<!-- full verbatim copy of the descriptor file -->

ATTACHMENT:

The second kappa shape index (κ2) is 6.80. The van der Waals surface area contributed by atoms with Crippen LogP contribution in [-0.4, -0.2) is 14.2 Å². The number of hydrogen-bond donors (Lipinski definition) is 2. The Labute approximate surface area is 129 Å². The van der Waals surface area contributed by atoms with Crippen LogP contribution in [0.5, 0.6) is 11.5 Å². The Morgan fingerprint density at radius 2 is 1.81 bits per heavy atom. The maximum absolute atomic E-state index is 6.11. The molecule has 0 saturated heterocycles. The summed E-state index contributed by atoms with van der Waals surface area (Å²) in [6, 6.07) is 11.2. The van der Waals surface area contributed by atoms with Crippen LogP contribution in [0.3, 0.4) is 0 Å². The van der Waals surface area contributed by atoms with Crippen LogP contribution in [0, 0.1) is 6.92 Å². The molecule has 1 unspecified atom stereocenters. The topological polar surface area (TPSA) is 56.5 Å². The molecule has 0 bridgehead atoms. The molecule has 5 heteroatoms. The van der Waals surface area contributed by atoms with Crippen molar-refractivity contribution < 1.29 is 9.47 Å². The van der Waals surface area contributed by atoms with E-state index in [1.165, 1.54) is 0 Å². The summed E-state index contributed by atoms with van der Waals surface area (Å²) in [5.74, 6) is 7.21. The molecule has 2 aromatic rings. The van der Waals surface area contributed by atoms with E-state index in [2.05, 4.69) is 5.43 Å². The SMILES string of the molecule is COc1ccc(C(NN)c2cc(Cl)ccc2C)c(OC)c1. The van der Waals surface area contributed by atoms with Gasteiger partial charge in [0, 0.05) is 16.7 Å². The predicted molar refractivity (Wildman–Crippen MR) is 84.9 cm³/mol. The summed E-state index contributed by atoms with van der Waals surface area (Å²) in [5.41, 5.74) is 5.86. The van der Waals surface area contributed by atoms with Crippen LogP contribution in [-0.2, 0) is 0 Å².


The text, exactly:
The second kappa shape index (κ2) is 6.80. The van der Waals surface area contributed by atoms with Crippen LogP contribution in [-0.4, -0.2) is 14.2 Å². The number of hydrogen-bond donors (Lipinski definition) is 2. The Labute approximate surface area is 129 Å². The van der Waals surface area contributed by atoms with Crippen LogP contribution in [0.5, 0.6) is 11.5 Å². The Morgan fingerprint density at radius 2 is 1.81 bits per heavy atom. The maximum absolute atomic E-state index is 6.11. The molecule has 0 saturated heterocycles. The summed E-state index contributed by atoms with van der Waals surface area (Å²) in [6, 6.07) is 11.2. The van der Waals surface area contributed by atoms with Crippen LogP contribution in [0.3, 0.4) is 0 Å². The van der Waals surface area contributed by atoms with Crippen LogP contribution in [0, 0.1) is 6.92 Å². The molecule has 1 unspecified atom stereocenters. The topological polar surface area (TPSA) is 56.5 Å². The molecule has 0 bridgehead atoms. The molecule has 5 heteroatoms. The van der Waals surface area contributed by atoms with Crippen molar-refractivity contribution < 1.29 is 9.47 Å². The van der Waals surface area contributed by atoms with E-state index in [1.165, 1.54) is 0 Å². The summed E-state index contributed by atoms with van der Waals surface area (Å²) in [5.74, 6) is 7.21. The molecule has 2 aromatic rings. The van der Waals surface area contributed by atoms with E-state index in [2.05, 4.69) is 5.43 Å². The SMILES string of the molecule is COc1ccc(C(NN)c2cc(Cl)ccc2C)c(OC)c1. The van der Waals surface area contributed by atoms with Gasteiger partial charge in [0, 0.05) is 16.7 Å². The predicted molar refractivity (Wildman–Crippen MR) is 84.9 cm³/mol. The summed E-state index contributed by atoms with van der Waals surface area (Å²) in [5.41, 5.74) is 5.86. The van der Waals surface area contributed by atoms with Crippen LogP contribution in [-0.2, 0) is 0 Å².